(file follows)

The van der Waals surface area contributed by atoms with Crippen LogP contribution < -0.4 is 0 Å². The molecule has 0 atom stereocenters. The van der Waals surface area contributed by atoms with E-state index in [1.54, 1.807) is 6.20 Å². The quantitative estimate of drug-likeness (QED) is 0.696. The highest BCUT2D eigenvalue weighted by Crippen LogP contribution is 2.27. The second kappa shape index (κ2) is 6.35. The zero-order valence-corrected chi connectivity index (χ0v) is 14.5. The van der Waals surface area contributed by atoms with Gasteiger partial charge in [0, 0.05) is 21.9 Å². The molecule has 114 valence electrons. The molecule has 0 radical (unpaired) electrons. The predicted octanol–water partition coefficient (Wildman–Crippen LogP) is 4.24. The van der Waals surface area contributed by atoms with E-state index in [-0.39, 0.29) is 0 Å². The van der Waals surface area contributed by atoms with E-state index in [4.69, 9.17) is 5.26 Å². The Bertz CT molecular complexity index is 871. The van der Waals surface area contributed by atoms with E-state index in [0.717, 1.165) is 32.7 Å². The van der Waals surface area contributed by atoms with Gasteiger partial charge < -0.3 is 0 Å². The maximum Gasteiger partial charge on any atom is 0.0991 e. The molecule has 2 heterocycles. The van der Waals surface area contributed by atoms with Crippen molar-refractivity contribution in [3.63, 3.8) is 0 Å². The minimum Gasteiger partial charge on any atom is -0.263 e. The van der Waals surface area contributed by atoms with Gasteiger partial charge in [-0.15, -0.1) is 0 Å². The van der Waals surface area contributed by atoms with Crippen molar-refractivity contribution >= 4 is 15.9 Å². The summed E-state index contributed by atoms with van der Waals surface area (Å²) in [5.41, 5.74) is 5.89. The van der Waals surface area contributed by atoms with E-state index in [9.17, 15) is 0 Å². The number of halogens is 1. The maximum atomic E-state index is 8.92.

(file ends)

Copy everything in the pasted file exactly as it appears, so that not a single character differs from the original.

The van der Waals surface area contributed by atoms with Crippen LogP contribution < -0.4 is 0 Å². The molecule has 0 atom stereocenters. The van der Waals surface area contributed by atoms with E-state index in [1.54, 1.807) is 6.20 Å². The quantitative estimate of drug-likeness (QED) is 0.696. The highest BCUT2D eigenvalue weighted by Crippen LogP contribution is 2.27. The second kappa shape index (κ2) is 6.35. The zero-order valence-corrected chi connectivity index (χ0v) is 14.5. The van der Waals surface area contributed by atoms with Gasteiger partial charge in [0, 0.05) is 21.9 Å². The molecule has 114 valence electrons. The molecule has 0 radical (unpaired) electrons. The predicted octanol–water partition coefficient (Wildman–Crippen LogP) is 4.24. The van der Waals surface area contributed by atoms with E-state index in [-0.39, 0.29) is 0 Å². The van der Waals surface area contributed by atoms with E-state index in [4.69, 9.17) is 5.26 Å². The Bertz CT molecular complexity index is 871. The van der Waals surface area contributed by atoms with E-state index in [0.717, 1.165) is 32.7 Å². The van der Waals surface area contributed by atoms with Gasteiger partial charge < -0.3 is 0 Å². The maximum Gasteiger partial charge on any atom is 0.0991 e. The molecule has 2 heterocycles. The van der Waals surface area contributed by atoms with Crippen molar-refractivity contribution in [3.63, 3.8) is 0 Å². The minimum Gasteiger partial charge on any atom is -0.263 e. The van der Waals surface area contributed by atoms with Gasteiger partial charge in [-0.15, -0.1) is 0 Å². The van der Waals surface area contributed by atoms with Crippen molar-refractivity contribution >= 4 is 15.9 Å². The summed E-state index contributed by atoms with van der Waals surface area (Å²) in [5.41, 5.74) is 5.89. The van der Waals surface area contributed by atoms with E-state index in [9.17, 15) is 0 Å². The number of halogens is 1. The maximum atomic E-state index is 8.92.